Skip to main content

Research Process: A Step-by-Step Approach: 2b - Find Information Sources: Popular vs. Scholarly

Guide to help students familiarize themselves with the research process and useful library tools.

Popular vs. Scholarly Resources

 

Identifying Popular Articles

Overview Newspaper/Magazine Articles:

  • Heavily illustrated with lots of color
  • Has advertisements
  • Visual cover layouts
  • Short titles
  • Attention grabbing headlines

Article Overview:

  • Main purpose of articles is to get readers to purchase the magazine
  • Short in length
  • Authors are staff writers with the magazine, rarely specialists on topics
  • Language easy-to-read, little technical jargon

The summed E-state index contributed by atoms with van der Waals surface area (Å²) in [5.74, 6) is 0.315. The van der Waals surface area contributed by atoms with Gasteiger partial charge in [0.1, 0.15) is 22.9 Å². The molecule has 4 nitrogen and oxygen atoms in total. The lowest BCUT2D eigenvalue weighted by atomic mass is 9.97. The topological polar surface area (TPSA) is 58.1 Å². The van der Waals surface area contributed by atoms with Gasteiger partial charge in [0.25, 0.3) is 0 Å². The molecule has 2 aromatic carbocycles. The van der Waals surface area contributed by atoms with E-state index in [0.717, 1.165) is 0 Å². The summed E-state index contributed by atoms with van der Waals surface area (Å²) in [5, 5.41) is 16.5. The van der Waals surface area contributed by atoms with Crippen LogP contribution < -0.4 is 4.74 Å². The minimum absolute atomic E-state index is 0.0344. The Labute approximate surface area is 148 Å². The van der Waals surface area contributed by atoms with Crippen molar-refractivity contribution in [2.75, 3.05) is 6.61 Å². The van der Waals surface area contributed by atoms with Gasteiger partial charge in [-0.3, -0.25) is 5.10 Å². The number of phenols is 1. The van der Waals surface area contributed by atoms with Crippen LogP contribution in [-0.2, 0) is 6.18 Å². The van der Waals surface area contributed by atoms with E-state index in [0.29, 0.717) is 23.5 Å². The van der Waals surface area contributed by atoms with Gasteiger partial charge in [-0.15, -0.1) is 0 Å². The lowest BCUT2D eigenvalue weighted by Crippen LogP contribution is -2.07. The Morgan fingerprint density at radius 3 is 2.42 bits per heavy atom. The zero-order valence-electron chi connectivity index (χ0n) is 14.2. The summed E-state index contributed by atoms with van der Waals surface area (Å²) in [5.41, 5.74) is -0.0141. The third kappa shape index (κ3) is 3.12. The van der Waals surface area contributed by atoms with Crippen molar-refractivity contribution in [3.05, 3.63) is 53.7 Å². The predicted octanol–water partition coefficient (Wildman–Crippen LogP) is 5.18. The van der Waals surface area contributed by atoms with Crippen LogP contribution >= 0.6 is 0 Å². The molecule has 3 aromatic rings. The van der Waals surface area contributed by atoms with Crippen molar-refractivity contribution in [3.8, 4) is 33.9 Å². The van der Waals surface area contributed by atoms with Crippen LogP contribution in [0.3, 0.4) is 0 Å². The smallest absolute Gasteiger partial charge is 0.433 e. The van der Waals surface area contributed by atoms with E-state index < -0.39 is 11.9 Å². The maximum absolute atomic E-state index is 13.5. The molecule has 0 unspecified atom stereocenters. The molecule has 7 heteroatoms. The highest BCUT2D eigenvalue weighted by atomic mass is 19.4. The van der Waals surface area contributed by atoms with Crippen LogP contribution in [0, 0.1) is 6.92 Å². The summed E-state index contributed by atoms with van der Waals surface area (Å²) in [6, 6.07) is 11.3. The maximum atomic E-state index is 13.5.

• No review process other than editorial review
  • No guarantee the information is accurate, unbiased, or appropriate and may be difficult to verify
  • Intended for general audience or specific, targeted non-professional groups

Identifying Scholarly Articles

Journal Overview

  • Title clearly identifies subject matter and often includes the word "journal"
  • Cover layout typically the same from issue to issue
  • Few advertisements or images
  • Pages are typically not glossy with little color
  • No headlines

Article Overview:

  • Typically lenghty (over 5 pages)
  • Covers specific, narrow topics using technical terms and academic language
  • Not intended for general public
  • Title clearly identifies subject matter and an abstract provides overview of article content
  • Includes in-text citation and lists references at the end
  • Features little or no color, images support research purposes
  • Written by authorities in topic area or field of study (credentials often listed)
  • Main purpose is to report original, current research data to individuals in the scholarly and professional arenas (researchers, academics and students).
  • Refereed/peer reviewed by experts in the field